As a child with a penchant for Agatha Christie whodunits, it was impossible not to see the possibilities in such a house, particularly wandering through its numerous corridors and ante-rooms. As an adult and a writer of murder mysteries no less, it could not fail to be a wonderful inspiration for a fictional story. In Cragside, I set out to write a modern-day whodunit with a generous dose of local history, whilst retaining the claustrophobic, closed-community setting that is part and parcel of any good mystery. The characters are all entirely fictitious but their descriptions of the house and grounds are as close to reality as I could make them, for I wanted the reader to see it as I saw it for the first time all those years ago and understand why it is so unique. There is an ethereal quality to the place which lends itself to storytelling but, as an author, it is always important to preserve the difference between reality and fiction when referring to real-life settings. For instance, should anybody wish to visit, they will find Cragside is being wonderfully looked after under the custodianship of the National Trust but, in my book, the house is owned by a wealthy private family which suited the storyline.

Over the course of the first five DCI Ryan books, I have been very fortunate to have garnered two UK #1 bestsellers and another three top five bestsellers, along with almost a million readers. For a former lawyer and new mother who had some small idea of writing a book that, perhaps, family and friends might read, this came as something of a pleasant shock! Now, so many kind readers write to me to tell me of their trips to some of the places I have mentioned, or to tell me about other places I might have forgotten. The North-East is alive with fabulous coastlines, castles and sweeping countryside as well as being steeped in history – of which Armstrong has played a part. Although the DCI Ryan mysteries were never written to attract tourists, I am delighted that so many people have been motivated to visit and discover it themselves.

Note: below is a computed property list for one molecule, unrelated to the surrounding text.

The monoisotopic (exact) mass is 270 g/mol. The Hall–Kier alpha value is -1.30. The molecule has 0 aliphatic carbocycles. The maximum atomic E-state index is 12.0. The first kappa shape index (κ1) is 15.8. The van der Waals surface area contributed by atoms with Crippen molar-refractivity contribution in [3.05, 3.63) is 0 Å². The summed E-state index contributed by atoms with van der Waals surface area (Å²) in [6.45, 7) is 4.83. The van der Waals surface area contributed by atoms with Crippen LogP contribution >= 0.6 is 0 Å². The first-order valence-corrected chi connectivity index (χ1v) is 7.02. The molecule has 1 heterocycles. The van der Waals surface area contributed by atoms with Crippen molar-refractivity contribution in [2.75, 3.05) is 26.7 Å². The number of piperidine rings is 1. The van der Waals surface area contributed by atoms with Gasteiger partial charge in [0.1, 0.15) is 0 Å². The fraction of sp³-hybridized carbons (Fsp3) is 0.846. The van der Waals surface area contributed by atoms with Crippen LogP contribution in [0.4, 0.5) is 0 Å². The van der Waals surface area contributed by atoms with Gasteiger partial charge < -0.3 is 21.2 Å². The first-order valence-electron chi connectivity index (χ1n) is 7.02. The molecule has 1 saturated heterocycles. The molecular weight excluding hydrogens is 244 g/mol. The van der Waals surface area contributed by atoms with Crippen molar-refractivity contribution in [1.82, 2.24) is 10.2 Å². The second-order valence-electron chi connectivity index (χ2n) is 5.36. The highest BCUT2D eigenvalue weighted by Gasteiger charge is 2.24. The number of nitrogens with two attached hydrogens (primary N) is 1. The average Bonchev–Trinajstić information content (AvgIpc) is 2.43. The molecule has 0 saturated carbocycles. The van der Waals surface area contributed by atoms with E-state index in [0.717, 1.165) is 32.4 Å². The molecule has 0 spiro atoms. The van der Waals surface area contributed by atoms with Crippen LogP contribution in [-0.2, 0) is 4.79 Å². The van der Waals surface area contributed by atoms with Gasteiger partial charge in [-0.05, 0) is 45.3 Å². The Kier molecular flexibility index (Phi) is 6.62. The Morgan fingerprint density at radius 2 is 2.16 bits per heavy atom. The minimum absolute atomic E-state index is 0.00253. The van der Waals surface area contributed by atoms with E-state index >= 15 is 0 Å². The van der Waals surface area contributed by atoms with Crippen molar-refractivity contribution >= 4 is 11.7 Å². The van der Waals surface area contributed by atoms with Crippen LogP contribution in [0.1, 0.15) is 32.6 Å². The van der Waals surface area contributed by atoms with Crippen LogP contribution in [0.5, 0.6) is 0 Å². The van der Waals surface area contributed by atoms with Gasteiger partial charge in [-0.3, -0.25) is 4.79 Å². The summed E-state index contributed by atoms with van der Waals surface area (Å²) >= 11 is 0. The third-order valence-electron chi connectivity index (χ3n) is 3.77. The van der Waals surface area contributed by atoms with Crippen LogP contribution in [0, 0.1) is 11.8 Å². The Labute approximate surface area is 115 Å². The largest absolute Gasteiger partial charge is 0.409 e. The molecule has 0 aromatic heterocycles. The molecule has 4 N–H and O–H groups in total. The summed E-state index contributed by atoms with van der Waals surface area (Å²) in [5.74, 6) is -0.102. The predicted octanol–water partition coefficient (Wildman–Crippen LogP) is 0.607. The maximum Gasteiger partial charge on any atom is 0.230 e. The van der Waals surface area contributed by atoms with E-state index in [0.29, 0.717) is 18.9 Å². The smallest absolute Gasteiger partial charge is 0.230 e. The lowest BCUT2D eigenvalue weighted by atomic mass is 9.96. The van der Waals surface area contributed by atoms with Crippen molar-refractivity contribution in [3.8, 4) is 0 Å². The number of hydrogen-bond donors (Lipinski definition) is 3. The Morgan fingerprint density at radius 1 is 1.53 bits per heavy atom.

Thanks so much to L J Ross for sharing ‘her’ Northumberland inspiration and who is a driving force behind burgeoning tourist numbers in the county! 

Follow L J Ross on Twitter, Facebook and via her website and of course you can buy all her books through TripFiction.

And do come and join team TripFiction on Social Media:

Twitter (@TripFiction), Facebook (@TripFiction.Literarywanderlust), YouTube (TripFiction #Literarywanderlust), Instagram (@TripFiction) and Pinterest (@TripFiction)

Fancy reading more books set in Northumberland? Try any of the author’s other books or perhaps of fictional history based on a real event? Wedlock by Wendy Moore, Cousins by Salley Vickers and this is our full database of books set in Northumberland

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  1. User: Sandy Maxwell

    Posted on: 06/08/2017 at 5:33 am

    Great set for books. Is there a date set for Cragside to be published in audio?


    1 Comment

    • User: tripfiction

      Posted on: 06/08/2017 at 9:46 am

      Note from the author: Hello, the first five books are all out on Audible and Cragside is being produced at the moment 🙂


  2. User: A Price

    Posted on: 05/08/2017 at 9:19 pm

    I have enjoyed all these books and really enjoyed Craigside until the end when the details of the wedding let it down – you can’t get married on a beach in England, it’s not legal


  3. User: Brian Hatcliffe

    Posted on: 05/08/2017 at 5:42 pm

    Have read the first three of your fantastic books but the libraries in Poole do not stock them at the moment so I will have to continue on Amazon x


  4. User: Sue Harbottle

    Posted on: 05/08/2017 at 3:42 pm

    Really enjoy these novels, (at least I hope it’s fiction as I live in Northumberland). It’s really good to be able to picture the settings. Murder, Mystery & Romance … what more could you want.


    1 Comment

    • User: tripfiction

      Posted on: 05/08/2017 at 4:31 pm

      I hope, too, that they are fictional, we, too are based in Northumberland….